Project Overview

20% Wind Energy by 2030
Increasing Wind Energy’s Contribution to U.S. Electricity Supply

Wind power can play a major role in meeting America’s increasing demand for electricity, according to a groundbreaking technical report, 20% Wind Energy by 2030: Increasing Wind Energy’s Contribution to U.S. Electricity Supply, prepared by the U.S. Department of Energy with contributions from the National Renewable Energy Laboratory, the American Wind Energy Association, Black & Veatch and others from the energy sector.

The report explores one scenario for reaching 20% wind electricity by 2030 and contrasts it to a scenario in which no new U.S. wind power capacity is installed. It examines costs, major impacts and challenges associated with the 20% Wind Scenario. It investigates requirements and outcomes in the areas of technology, manufacturing, transmission and integration, markets, environment and siting. The report finds that the Nation possesses affordable wind energy resources far in excess of those needed to enable a 20% scenario.

The 20% Wind Scenario
To implement the 20% Wind Scenario, new wind power installations would increase to more than 16,000 MW per year by 2018, and continue at that rate through 2030, as shown in Figure A. Wind plant costs and performance are projected to improve modestly over the next two decades, but no technological breakthroughs are needed. In the 20% wind scenario, 46 states would experience significant wind power development.

Economic Impacts of Wind Power
The report finds that, during the decade preceding 2030, the U.S. wind industry could:

• support roughly 500,000 jobs in the U.S., with an annual average of more than 150,000 workers directly employed by the wind industry;
• support more than 100,000 jobs in associated industries (e.g., accountants, lawyers, steel workers, and electrical manufacturing);
• support more than 200,000 jobs through economic expansion based on local spending;
• increase annual property tax revenues to more than $1.5 billion by 2030; and
• increase annual payments to rural landowners to more than $600 million in 2030.

Energy Security and Price Stability
Using more domestic wind power will diversify the nation’s energy portfolio — adding wind-generated electricity at stable prices not subject to market volatility – and strengthening national energy security through reduced reliance on foreign sources of natural gas. The 20% Wind Scenario would alter U.S. electricity generation as shown in Figure B. In this scenario, wind would supply enough energy to displace about 50% of electric utility natural gas consumption by 2030. This amounts to an 11% reduction in natural gas across all industries. Also, coal consumption would be reduced by 18%. In addition, electric utilities are learning how to accommodate wind’s variability while maintaining system reliability.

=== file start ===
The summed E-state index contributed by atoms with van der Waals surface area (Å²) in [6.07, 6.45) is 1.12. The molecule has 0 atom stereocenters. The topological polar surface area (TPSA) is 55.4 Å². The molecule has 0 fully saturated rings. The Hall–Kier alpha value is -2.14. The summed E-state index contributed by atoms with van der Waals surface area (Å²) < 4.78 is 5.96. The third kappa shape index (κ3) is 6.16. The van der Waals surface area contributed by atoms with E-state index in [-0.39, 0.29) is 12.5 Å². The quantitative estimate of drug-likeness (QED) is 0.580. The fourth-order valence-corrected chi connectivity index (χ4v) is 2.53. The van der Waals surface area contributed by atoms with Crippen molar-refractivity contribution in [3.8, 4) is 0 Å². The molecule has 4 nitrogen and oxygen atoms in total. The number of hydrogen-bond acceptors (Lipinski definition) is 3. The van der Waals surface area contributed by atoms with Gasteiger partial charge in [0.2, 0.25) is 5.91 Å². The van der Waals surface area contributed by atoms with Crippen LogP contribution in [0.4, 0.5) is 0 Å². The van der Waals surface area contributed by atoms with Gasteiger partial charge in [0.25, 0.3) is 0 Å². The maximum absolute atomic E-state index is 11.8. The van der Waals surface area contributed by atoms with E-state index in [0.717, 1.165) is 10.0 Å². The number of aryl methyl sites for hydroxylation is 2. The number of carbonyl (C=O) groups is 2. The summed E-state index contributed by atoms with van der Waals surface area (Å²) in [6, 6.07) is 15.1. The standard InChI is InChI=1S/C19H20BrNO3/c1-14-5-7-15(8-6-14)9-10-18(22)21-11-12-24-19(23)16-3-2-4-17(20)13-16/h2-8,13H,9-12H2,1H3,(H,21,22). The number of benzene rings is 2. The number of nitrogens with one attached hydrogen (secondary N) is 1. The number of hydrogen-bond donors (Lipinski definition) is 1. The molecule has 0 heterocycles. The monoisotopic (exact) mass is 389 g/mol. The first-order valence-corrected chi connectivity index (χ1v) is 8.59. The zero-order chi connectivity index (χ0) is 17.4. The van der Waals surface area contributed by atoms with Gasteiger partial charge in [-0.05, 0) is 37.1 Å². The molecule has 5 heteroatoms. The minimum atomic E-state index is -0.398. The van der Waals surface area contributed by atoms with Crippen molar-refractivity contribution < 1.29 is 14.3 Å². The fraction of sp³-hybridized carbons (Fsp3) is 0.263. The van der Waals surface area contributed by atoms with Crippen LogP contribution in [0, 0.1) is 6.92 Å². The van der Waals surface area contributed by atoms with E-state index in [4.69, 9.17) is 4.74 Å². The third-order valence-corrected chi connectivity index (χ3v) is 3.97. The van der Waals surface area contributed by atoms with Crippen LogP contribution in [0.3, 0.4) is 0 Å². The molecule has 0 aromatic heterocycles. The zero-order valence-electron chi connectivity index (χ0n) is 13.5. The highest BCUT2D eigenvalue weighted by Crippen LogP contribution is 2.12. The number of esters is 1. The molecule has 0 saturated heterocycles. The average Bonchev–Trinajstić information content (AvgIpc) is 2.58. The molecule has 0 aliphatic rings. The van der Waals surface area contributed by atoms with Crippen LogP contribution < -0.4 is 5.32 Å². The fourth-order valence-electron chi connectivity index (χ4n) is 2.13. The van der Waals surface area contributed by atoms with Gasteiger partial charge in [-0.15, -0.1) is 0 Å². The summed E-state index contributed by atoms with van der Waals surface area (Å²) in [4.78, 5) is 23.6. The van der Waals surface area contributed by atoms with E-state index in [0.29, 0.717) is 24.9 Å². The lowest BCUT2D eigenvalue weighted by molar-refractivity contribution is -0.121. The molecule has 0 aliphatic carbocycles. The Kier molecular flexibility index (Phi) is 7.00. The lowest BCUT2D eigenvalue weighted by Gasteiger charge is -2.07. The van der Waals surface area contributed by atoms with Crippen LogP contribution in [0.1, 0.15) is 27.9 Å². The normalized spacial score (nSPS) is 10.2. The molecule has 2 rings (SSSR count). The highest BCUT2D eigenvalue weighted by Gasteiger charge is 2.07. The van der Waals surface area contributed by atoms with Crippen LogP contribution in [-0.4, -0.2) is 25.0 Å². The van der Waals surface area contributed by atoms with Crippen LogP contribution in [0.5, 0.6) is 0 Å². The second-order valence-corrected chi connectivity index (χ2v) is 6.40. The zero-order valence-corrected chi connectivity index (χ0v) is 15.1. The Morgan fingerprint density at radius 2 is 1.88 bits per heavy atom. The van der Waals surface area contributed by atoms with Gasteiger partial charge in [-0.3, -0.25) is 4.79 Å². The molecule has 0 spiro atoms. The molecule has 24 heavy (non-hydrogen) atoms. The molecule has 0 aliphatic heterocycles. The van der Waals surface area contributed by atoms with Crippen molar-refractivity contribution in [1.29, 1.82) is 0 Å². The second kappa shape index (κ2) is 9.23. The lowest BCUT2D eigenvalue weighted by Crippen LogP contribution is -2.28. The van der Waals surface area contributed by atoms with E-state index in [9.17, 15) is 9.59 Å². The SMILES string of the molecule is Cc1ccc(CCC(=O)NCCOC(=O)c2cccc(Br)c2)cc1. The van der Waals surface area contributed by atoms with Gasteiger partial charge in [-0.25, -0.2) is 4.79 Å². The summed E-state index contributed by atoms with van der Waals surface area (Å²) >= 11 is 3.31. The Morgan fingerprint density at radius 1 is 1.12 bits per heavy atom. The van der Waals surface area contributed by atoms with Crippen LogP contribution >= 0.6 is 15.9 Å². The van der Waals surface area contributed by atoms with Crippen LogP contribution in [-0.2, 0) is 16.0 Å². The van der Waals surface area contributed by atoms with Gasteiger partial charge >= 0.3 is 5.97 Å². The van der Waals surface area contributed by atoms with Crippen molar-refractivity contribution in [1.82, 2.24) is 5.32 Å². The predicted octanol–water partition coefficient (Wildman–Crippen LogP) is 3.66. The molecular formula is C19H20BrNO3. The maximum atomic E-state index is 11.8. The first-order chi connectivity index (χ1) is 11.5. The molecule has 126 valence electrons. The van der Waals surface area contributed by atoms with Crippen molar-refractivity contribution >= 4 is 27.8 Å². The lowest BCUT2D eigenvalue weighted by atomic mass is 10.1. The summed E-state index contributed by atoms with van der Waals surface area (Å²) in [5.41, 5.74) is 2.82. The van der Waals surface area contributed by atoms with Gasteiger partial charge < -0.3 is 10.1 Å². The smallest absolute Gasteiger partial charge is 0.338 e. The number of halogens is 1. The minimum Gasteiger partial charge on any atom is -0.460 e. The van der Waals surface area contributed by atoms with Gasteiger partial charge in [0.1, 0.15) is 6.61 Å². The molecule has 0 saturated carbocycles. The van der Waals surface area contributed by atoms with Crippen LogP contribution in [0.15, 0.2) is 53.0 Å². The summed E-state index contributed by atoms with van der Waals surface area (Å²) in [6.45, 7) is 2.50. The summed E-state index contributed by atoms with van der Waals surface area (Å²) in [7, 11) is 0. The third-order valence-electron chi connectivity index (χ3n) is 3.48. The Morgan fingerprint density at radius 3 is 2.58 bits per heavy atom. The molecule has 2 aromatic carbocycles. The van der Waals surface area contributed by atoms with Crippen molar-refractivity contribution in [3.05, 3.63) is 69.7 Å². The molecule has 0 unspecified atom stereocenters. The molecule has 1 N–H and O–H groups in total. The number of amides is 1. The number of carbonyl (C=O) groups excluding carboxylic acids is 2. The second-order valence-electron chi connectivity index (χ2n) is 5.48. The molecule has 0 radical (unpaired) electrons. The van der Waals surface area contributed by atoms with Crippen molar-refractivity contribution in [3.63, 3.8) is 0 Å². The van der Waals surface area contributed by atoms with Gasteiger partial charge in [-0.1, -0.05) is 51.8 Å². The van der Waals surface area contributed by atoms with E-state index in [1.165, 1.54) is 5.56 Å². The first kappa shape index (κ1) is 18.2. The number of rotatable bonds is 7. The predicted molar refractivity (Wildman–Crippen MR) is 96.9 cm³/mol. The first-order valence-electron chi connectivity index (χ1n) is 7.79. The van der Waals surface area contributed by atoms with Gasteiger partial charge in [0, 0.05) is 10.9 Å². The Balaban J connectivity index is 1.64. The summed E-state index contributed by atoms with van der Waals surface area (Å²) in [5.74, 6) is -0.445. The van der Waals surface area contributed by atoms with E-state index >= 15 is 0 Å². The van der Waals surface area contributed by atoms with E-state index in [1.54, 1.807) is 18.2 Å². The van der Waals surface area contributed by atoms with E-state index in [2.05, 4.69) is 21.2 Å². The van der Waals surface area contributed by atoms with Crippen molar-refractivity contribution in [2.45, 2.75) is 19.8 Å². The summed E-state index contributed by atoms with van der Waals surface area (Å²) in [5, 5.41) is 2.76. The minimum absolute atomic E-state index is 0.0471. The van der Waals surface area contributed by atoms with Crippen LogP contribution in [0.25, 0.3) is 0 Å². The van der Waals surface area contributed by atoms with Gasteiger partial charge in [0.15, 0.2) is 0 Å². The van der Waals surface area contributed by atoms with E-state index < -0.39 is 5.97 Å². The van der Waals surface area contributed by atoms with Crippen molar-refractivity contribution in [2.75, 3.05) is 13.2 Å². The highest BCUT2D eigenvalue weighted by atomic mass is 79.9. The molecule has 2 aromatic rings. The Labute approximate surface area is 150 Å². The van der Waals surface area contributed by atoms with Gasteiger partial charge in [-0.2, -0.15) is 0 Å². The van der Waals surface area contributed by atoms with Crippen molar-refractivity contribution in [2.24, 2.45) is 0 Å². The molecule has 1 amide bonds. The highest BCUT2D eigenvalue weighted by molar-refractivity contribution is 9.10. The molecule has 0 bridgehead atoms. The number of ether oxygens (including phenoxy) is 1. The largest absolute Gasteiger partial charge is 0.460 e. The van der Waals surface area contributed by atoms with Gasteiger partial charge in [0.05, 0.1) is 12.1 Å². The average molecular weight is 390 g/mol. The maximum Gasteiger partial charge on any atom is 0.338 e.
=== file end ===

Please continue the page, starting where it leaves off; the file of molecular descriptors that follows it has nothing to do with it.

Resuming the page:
Significant Reductions of Greenhouse-Gas (GHG) Emissions
Carbon dioxide (CO2) is the principal GHG in the earth’s atmosphere. Approximately 40% of total U.S. CO2 emissions come from power generation facilities. Since substantial amounts of coal and natural gas fuels would be displaced, the 20% Wind Scenario could reduce CO2 emissions in 2030 by 825 million metric tons – 25% of the CO2 emissions from the nation’s electric sector in the no-new-wind scenario. As shown in Figure C, this reduction could nearly level projected growth in CO2 emissions from electricity generation.

Siting Strategies and Environmental Effects
The report examines siting issues and effects that an increase in wind power facilities may have on compatible land uses, water use, aesthetics, and wildlife habitats. Wind energy avoids many of the undesirable environmental impacts from other forms of electricity production, such as impacts from fuel mining, transport and waste management.

Unlike fossil-fuel and nuclear generation, which use significant quantities of water for power plant cooling, wind power generation consumes no water during operations. Generating 20% of U.S. electricity from wind would reduce water consumption in the electric sector in 2030 by 17%.

Incremental Cost of the 20% Wind Scenario
Costs incurred by the 20% Wind Scenario exceed those of the no-new-wind scenario by about 2%. Although the 20% wind scenario would incur higher initial capital costs, a large portion of those costs would be offset by $155 billion in lower fuel expenditures. The estimated incremental investment would be $43 billion (net-present-value basis; 2006$). This corresponds to about 0.06¢/kWh of total generation, or about 50¢ per month for the average household. These monetary costs do not reflect other potential offsetting positive impacts.

Major challenges along the 20% Wind Scenario path include these:
• Investment in the nation’s transmission system is needed so that the electricity generated is delivered to urban centers that need the increased supply;
• Developing larger electric load balancing areas, in tandem with better regional planning, are needed so that regions can depend on a diversity of generation sources, including wind power;
• Significant growth is needed in the manufacturing supply chain, providing jobs and remedy the current shortage in parts for wind turbines;
• Continued reduction in wind capital cost and improvement in turbine performance through technology advancement and improved manufacturing capabilities is needed; and
• Addressing potential concerns about local siting, wildlife, and environmental issues within the context of generating electricity is needed.

The 20% Wind Scenario is not likely to be realized in a business-as-usual future. Achieving this scenario would involve a major national commitment to clean, domestic energy sources with minimal emissions of GHGs and other environmental pollutants.